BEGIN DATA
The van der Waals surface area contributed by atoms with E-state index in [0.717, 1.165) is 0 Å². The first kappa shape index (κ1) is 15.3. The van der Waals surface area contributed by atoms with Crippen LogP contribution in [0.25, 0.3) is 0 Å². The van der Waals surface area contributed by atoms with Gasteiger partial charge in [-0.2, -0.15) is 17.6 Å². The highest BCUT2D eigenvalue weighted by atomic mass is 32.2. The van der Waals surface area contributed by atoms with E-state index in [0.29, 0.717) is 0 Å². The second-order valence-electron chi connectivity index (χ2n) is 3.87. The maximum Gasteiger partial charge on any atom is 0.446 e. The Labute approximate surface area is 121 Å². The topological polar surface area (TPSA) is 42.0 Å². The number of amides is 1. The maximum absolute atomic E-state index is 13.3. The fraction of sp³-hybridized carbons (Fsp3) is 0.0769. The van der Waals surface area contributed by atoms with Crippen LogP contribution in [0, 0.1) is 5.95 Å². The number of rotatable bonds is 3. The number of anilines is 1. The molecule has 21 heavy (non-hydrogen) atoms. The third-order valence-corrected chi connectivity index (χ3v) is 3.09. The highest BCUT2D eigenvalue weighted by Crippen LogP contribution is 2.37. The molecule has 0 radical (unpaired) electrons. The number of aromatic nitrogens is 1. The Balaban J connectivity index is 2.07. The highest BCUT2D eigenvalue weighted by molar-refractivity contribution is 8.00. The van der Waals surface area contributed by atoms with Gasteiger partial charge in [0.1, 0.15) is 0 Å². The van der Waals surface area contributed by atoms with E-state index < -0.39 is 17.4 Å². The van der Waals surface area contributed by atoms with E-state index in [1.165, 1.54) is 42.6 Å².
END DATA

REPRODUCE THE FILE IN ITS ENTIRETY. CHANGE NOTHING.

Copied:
The van der Waals surface area contributed by atoms with E-state index in [0.717, 1.165) is 0 Å². The first kappa shape index (κ1) is 15.3. The van der Waals surface area contributed by atoms with Crippen LogP contribution in [0.25, 0.3) is 0 Å². The van der Waals surface area contributed by atoms with Gasteiger partial charge in [-0.2, -0.15) is 17.6 Å². The highest BCUT2D eigenvalue weighted by atomic mass is 32.2. The van der Waals surface area contributed by atoms with E-state index in [0.29, 0.717) is 0 Å². The second-order valence-electron chi connectivity index (χ2n) is 3.87. The maximum Gasteiger partial charge on any atom is 0.446 e. The Labute approximate surface area is 121 Å². The topological polar surface area (TPSA) is 42.0 Å². The number of amides is 1. The maximum absolute atomic E-state index is 13.3. The fraction of sp³-hybridized carbons (Fsp3) is 0.0769. The van der Waals surface area contributed by atoms with Crippen LogP contribution in [0, 0.1) is 5.95 Å². The number of rotatable bonds is 3. The number of anilines is 1. The molecule has 21 heavy (non-hydrogen) atoms. The third-order valence-corrected chi connectivity index (χ3v) is 3.09. The highest BCUT2D eigenvalue weighted by Crippen LogP contribution is 2.37. The molecule has 0 radical (unpaired) electrons. The number of aromatic nitrogens is 1. The Balaban J connectivity index is 2.07. The highest BCUT2D eigenvalue weighted by molar-refractivity contribution is 8.00. The van der Waals surface area contributed by atoms with Gasteiger partial charge in [0.1, 0.15) is 0 Å². The van der Waals surface area contributed by atoms with E-state index < -0.39 is 17.4 Å². The van der Waals surface area contributed by atoms with E-state index in [1.165, 1.54) is 42.6 Å².